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In a recent interview with the Sunday Times, Ed Vaizey, the nation's minister for culture, communications and creative industries, said he may ask Internet service providers to cut off access to Internet pornography sites. The move, Vaizey said, would be designed to keep children from viewing the explicit material.
Users would have to individually request that providers lift the filter. Regulation, he argues, would be more effective than implementing parental controls.
Vaizey has already called a meeting with some of the largest broadband providers, including Virgin Media. Legislation, he said, is likely.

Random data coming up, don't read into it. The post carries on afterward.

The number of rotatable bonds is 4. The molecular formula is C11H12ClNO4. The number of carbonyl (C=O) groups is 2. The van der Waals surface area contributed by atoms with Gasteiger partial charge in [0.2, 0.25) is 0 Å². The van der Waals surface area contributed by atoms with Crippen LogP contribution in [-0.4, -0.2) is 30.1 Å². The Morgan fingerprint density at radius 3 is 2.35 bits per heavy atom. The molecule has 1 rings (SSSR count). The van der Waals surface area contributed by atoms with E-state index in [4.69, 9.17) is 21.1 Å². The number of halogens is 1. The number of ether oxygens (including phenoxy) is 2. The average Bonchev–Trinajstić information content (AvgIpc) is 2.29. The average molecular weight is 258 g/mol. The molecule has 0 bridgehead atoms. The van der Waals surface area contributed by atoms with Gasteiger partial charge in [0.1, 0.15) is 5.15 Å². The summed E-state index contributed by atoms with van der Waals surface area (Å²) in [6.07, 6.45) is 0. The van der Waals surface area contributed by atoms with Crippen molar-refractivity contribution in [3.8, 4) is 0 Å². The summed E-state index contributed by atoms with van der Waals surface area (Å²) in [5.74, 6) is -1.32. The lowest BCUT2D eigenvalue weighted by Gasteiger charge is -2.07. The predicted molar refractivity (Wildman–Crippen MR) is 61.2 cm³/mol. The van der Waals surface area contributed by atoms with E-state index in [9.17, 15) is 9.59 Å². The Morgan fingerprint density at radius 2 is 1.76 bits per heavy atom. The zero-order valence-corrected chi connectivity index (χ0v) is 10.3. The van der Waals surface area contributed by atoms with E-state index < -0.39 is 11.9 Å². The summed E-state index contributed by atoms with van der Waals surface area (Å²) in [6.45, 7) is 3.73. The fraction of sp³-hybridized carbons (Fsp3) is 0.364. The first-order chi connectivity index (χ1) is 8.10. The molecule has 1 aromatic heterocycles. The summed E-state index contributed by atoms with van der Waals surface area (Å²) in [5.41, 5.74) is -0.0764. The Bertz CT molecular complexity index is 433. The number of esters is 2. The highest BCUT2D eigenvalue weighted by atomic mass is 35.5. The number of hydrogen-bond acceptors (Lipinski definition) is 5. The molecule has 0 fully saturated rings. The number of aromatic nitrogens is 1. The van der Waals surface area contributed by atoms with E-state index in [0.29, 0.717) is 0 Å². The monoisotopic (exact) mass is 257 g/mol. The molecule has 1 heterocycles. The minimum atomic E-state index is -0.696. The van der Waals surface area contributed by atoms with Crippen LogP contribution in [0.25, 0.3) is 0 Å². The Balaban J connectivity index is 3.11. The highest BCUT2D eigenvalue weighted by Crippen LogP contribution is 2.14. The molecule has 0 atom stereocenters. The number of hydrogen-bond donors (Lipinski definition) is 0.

In a parliamentary debate last month, Claire Perry, a Conservative MP who has campaigned for tighter controls, said that 60% of nine- to 19-year-olds had found porn online, while only 15% of computer-literate parents knew how to use filters to block access to certain sites. The MP said six companies – BT, Virgin, Talk Talk, BSkyB, Orange and 02 – streamed the internet to 90% of homes in the UK. Perry called on the government to put pressure on those companies to install default measures to stop children accessing pornography online.